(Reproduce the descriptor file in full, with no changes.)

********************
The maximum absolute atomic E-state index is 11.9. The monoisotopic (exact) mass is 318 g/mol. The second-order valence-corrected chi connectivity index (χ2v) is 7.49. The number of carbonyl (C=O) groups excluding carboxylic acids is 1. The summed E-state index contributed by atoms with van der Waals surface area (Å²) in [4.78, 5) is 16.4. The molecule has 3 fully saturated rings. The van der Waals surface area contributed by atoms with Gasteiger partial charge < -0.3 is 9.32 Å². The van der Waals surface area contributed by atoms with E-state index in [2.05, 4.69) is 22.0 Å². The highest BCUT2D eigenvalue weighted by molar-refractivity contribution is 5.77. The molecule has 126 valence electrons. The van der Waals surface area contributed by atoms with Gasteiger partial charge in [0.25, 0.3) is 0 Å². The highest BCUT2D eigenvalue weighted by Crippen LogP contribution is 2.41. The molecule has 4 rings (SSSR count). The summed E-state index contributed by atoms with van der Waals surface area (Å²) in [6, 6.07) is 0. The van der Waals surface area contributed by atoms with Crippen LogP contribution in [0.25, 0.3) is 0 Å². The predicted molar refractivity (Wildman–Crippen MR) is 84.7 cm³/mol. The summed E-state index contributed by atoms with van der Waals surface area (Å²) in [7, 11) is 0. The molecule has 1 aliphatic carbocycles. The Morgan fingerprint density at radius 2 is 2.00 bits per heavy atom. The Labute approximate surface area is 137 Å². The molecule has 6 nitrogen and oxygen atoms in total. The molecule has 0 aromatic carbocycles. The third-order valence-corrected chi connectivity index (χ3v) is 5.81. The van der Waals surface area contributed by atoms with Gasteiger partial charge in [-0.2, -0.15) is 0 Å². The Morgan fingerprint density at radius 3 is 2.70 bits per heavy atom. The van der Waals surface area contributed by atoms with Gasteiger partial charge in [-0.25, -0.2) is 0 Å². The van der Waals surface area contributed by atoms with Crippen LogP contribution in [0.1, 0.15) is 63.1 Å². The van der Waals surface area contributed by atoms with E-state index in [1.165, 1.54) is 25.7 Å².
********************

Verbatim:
The maximum absolute atomic E-state index is 11.9. The monoisotopic (exact) mass is 318 g/mol. The second-order valence-corrected chi connectivity index (χ2v) is 7.49. The number of carbonyl (C=O) groups excluding carboxylic acids is 1. The summed E-state index contributed by atoms with van der Waals surface area (Å²) in [4.78, 5) is 16.4. The molecule has 3 fully saturated rings. The van der Waals surface area contributed by atoms with Gasteiger partial charge < -0.3 is 9.32 Å². The van der Waals surface area contributed by atoms with E-state index in [2.05, 4.69) is 22.0 Å². The highest BCUT2D eigenvalue weighted by molar-refractivity contribution is 5.77. The molecule has 126 valence electrons. The van der Waals surface area contributed by atoms with Gasteiger partial charge in [0.25, 0.3) is 0 Å². The highest BCUT2D eigenvalue weighted by Crippen LogP contribution is 2.41. The molecule has 4 rings (SSSR count). The summed E-state index contributed by atoms with van der Waals surface area (Å²) in [6, 6.07) is 0. The van der Waals surface area contributed by atoms with Crippen LogP contribution in [0.25, 0.3) is 0 Å². The predicted molar refractivity (Wildman–Crippen MR) is 84.7 cm³/mol. The summed E-state index contributed by atoms with van der Waals surface area (Å²) in [7, 11) is 0. The molecule has 1 aliphatic carbocycles. The Morgan fingerprint density at radius 2 is 2.00 bits per heavy atom. The Labute approximate surface area is 137 Å². The molecule has 6 nitrogen and oxygen atoms in total. The molecule has 0 aromatic carbocycles. The third-order valence-corrected chi connectivity index (χ3v) is 5.81. The van der Waals surface area contributed by atoms with Gasteiger partial charge in [-0.2, -0.15) is 0 Å². The Morgan fingerprint density at radius 3 is 2.70 bits per heavy atom. The van der Waals surface area contributed by atoms with Gasteiger partial charge in [-0.25, -0.2) is 0 Å². The van der Waals surface area contributed by atoms with Crippen LogP contribution in [0.1, 0.15) is 63.1 Å². The van der Waals surface area contributed by atoms with E-state index in [1.165, 1.54) is 25.7 Å².